Historically, Rösti is connected to the Bern canton, an area widely populated by farmers and mainly living of agriculture. Until this day the potato cake – what Rösti basically is – remains a popular breakfast on farms, where the workers eat it after a first round on the field or in the barn. And not only in Bern. Nowadays Rosti is cooked all over the place – including western Switzerland.

A plain Rösti usually stands as an accompaniment to some other foods. Classic partners are Bratwurst with an onion gravy, grilled Cervelats, blood and liver sausage, or chunky apple sauce. Often Rösti simply is topped with an egg sunny side up (or two), and served together with a salad. One or two easy additions can turn Rösti into a full and satisfying meal. Bacon cubes, grated cheese, onions or julienned vegetables* can be added to the potatoes. Or the finished Rosti can be covered with slices of cheese and broiled in the oven. – There’s no limits when it comes to Rösti. And not even the Röstigraben can change this…

potatoes, resting for roesti

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No Fairy Tale

caroline as child, skiing

Once upon a time there was a young girl sitting in the lunch room of a big chalet somewhere in the mountains of Berner Oberland. Like all the other boys and girls signed up for that ski camp, she just had arrived on a bus and was waiting to learn whom she would be put in a group with and when they finally could grab their skis and hit the slopes.

Restless and bored at once, the kids started to unpack the lunches they had brought from home. The sounds of aluminum foil being torn off, insulated bottles opened and apples bitten into took over the room.

Eating her thick and soothing butter, salami and cornichons sandwich, the girl all of a sudden noticed a boy sitting a few chairs down on the opposite side of the table. Or more so did she notice his lunch.

In the center of a square piece of wax paper sat a small disc of a soft cheese. With a pocket knife the boy cut what looked like perfect twelfth off the round. One at a time, slowly and focused. One at a time, he slid each single wedge off the knife’s blade onto the wax paper, picked it up with two fingers and put it in his mouth.

Tomme Vaudoise, cut

The diminishing disc looked like a fluffy white cloud slowly but surely disappearing. Watching the boy eat made the girl assume that the cheese simply melted in his mouth. And in the air she believed to suddenly find some seriously lovely aromas.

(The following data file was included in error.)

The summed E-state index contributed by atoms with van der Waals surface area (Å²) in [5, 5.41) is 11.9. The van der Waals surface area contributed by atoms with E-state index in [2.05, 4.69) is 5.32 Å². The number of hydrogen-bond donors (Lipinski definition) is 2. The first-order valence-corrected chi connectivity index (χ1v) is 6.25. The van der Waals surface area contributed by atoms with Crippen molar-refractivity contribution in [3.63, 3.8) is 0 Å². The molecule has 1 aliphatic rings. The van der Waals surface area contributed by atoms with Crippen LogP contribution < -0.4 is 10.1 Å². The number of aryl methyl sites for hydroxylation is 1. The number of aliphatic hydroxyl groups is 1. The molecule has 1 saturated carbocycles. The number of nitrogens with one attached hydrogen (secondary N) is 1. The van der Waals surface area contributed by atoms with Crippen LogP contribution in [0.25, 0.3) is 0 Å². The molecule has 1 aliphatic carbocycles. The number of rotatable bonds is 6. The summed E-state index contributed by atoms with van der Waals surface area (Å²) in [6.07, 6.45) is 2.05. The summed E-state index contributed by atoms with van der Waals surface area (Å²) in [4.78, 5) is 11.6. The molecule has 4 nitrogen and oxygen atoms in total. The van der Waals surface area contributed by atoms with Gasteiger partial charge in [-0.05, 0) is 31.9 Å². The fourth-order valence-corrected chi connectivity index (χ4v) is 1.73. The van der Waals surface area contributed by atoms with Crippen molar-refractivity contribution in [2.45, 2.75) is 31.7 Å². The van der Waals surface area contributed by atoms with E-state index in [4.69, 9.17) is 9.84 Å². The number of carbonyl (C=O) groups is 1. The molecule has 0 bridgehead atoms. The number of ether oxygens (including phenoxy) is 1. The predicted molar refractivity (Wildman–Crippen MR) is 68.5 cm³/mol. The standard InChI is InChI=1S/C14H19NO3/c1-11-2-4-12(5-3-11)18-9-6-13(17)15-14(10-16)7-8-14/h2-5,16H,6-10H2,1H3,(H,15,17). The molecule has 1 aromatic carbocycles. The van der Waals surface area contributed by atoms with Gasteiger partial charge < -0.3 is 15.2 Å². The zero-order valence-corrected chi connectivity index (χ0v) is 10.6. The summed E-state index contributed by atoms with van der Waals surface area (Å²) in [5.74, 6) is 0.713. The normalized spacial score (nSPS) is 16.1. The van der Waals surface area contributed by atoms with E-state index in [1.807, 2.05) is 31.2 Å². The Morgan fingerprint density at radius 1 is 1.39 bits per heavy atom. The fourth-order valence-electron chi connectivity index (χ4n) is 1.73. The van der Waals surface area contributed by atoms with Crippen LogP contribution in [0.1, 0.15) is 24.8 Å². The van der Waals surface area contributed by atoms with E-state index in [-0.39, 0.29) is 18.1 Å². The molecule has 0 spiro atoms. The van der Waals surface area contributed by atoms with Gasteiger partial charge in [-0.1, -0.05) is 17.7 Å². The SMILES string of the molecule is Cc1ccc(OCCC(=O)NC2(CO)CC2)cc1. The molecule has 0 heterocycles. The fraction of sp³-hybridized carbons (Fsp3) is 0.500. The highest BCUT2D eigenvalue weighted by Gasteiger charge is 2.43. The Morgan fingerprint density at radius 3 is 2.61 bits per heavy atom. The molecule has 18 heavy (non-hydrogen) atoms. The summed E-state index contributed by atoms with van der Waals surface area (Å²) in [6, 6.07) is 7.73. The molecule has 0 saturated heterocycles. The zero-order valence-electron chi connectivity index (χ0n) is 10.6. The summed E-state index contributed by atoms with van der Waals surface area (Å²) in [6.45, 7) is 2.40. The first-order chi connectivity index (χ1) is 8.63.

It was then and there that she fell in love. Not with the boy, but with the cheese. Not knowing its name didn’t matter. And even without having had one single bite, she knew it tasted wonderful. It was its charisma, the message the cheese sent that touched and tickled the girl. “I might be tiny and the only one in here, but I do stand out”, it said. “I am fragile but I have character. I am pure, innocent and beautiful.”

Not too long after the girl had returned from the ski camp, she met the cheese again. She had been looking for it in the cases and on the shelves of various cheese shops. And one day, there it was. Unmistakably. It went home with her.

They lived happily ever after. – And until this day I still am madly in love with Tomme Vaudoise*.

tomme Vaudoise, selection rolf beeler

*Tomme Vaudoise is a white mold rind, soft cheese from the region of the Vaud canton in western Switzerland. The best kinds are still made of raw milk and have a nicely yellow, very creamy to runny paste. The flavors are earthy and sweet at once, they remind one of mushroom, cauliflower and butter. The cheese is delicious on its own and goes very well with cured meats, especially a younger salami. Tomme Vaudoise can be heated in the skillet and top a salad, risotto, potatoes or polenta. Some people like to coat it with breadcrumbs or sesame seeds, or wrap it in bacon before warming up in the pan. – So, go play! Tomme Vaudoise is the best partner to do it with.